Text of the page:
VNG Balance Evaluations
Vertigo and Imbalance
Vertigo, dizziness, and balance problems can be life altering. For many people it can affect their ability to do even the simplest daily tasks. If you are experiencing vertigo or balance issues, your doctor may refer you for a balance evaluation. There are several tests that evaluate different aspects of your balance system.
What is a VNG Evaluation?
VNG stands for videonystagmography, which is a series of tests that evaluate the health of the balance portion of your inner ear and your central motor system function. VNG testing can possibly uncover the root cause of your vertigo, dizziness, or balance issues, allowing your doctor or audiologist to treat it appropriately and effectively.
What Tests Will Be Performed?
The VNG consists of several different tests including:
Ocular Mobility Test: This test checks your ability to follow visual targets. You will attempt to follow targets with your eyes while an object is jumping, moving slowly, moving quickly, or standing still. Inability to track objects properly could indicate central or neurological problems or possibly an issue with the vestibular system.
Dix-Hallpike and Positional Tests: These tests evaluate the positional portion of your balance organ otherwise known as the semi-circular canals. You will be asked to move your head and body into different positions. We will be watching for abnormal eye movements (nystagmus) or vertigo triggered by the varying position changes.
Caloric Test: This test can determine if you have a weakness in one or both balance organs. Your ears will be stimulated with cool and warm air. In some cases, water may be used. The cooling and warming affect of the air or water may make you dizzy, but this symptom typically will only last a short time.
Throughout the test you will be wearing goggles. The goggles have cameras inside which focus on your eyes and record the eye movement. The test can last up to 1 ½ hours in duration.
Preparing for VNG Testing:
Due to the nature of the test, there are some preparations you will need to make prior to your evaluation. Please read all instructions carefully! Failure to follow instructions may result in cancellation of your test when you arrive.
- Dress comfortably.
- Bring someone with you to drive you home, as you may feel a little dizzy after the test.
- Do NOT eat, drink (including coffee or other caffeinated beverages) or smoke for 4 hours prior to testing. Water is acceptable up to 30 minutes prior to testing.
- Do NOT wear EYE MAKEUP.
- Certain medications affect the results of the VNG. In order to prevent this from happening it will be necessary for you NOT to take any of the following mediations 48 hours (2 days) prior to your appointment (please contact us if you have questions about the statement above).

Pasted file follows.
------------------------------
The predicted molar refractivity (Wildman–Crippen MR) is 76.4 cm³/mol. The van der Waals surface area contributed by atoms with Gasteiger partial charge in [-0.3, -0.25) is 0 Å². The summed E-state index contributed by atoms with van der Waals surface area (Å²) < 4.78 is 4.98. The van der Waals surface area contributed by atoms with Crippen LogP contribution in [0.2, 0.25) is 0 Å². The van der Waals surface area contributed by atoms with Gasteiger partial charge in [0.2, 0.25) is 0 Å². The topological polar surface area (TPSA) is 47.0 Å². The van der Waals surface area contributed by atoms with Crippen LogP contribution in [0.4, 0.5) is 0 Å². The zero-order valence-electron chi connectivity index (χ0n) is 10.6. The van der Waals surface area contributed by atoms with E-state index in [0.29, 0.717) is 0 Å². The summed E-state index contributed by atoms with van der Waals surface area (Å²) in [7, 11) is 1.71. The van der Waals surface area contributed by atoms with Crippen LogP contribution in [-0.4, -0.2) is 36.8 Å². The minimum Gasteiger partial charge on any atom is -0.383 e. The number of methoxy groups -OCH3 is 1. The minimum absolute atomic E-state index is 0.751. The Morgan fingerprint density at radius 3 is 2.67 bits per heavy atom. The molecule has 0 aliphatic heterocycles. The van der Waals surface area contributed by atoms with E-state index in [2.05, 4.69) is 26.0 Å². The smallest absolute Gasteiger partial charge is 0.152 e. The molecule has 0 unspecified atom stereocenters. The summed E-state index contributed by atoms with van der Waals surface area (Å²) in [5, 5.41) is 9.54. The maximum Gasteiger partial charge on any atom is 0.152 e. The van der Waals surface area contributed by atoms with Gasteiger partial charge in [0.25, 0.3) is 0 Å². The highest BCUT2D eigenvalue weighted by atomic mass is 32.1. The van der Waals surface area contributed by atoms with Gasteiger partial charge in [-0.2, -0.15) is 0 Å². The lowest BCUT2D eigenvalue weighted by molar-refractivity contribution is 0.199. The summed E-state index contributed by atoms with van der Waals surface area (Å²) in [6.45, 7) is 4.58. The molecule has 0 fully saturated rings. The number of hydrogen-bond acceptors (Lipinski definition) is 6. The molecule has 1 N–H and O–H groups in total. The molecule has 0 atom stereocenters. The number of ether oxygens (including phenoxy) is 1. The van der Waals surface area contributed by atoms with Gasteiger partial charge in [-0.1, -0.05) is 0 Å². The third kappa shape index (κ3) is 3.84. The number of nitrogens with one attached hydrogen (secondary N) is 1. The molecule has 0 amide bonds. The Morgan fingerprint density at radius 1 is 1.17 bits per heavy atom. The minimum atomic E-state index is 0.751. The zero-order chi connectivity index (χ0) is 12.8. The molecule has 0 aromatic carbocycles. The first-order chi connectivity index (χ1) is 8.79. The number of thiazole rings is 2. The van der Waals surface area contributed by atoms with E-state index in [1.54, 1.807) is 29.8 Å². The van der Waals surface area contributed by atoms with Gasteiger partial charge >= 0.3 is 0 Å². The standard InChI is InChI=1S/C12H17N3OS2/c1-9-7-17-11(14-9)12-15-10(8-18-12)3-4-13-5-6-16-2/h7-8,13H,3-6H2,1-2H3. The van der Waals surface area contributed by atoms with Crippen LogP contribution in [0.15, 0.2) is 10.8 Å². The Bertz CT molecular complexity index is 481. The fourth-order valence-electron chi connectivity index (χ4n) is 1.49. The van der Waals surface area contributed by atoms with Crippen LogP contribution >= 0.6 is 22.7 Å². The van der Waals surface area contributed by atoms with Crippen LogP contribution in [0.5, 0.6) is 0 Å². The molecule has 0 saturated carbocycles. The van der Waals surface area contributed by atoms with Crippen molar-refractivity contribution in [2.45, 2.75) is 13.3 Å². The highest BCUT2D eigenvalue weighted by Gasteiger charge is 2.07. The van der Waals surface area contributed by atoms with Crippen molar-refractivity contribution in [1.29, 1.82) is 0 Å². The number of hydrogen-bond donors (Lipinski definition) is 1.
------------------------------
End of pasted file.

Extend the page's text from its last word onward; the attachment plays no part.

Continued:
- Sleeping pills ( including PM version of Tylenol and/or Excedrin)
- Tranquilizers (Valium, Xanax)
- Antihistamines (Benadryl, Actifed, Chlor-Trimeton, Dimetane, Claritin, etc.)
- Barbiturates or Narcotics (Vicodin, codeine, Demerol, Dilaudid, Percodan, Phenaphen, etc.)
- Alcoholic Beverages
- Anti-Dizzy Pills (Migral, Marezine, Antivert, Meclizine, Dramamine, Ruvert, etc.)
- Muscle Relaxants
- Prescription Migraine medications.
You may continue taking medications for High Blood Pressure, Seizures, diabetes. If you have concerns as to whether you need to stop taking mediations or have any questions regarding the VNG, please feel free to contact our office at 970-221-3372.
VEMP (Vestibular Evoked Myogenic Potential):
A VEMP is a special test for evaluation of dizziness. It checks the saccule organ which is part of the balance organ in the inner ear. During the non-invasive VEMP examination, small recording surface electrodes are taped to the neck and shoulders of the patient, and a small ear phone is placed in one ear. Sounds are presented to one ear while the patient’s head is held in a certain orientation. The test is not uncomfortable and takes about 30 minutes.
The ECoG measures the electrical responses from the cochlea in the inner ear and auditory nerve. The cochlear summating potential (SP) and whole nerve action potential (AP) of the auditory nerve are measured and their rations are compared. An ECoG is currently used for objective identification of Meniere’s disease.
For this test small portions of the skin are cleaned with an abrasive lotion. An electrode is taped to the forehead, clip electrodes are placed on the ear lobes and a gold foil foam electrode is inserted in each ear. A series of loud “clicks” are heard and the electrophysiological responses are recorded onto a computer for analysis. The patient task is to be relaxed with eyes closed and active participation is not required. The test takes approximately one hour.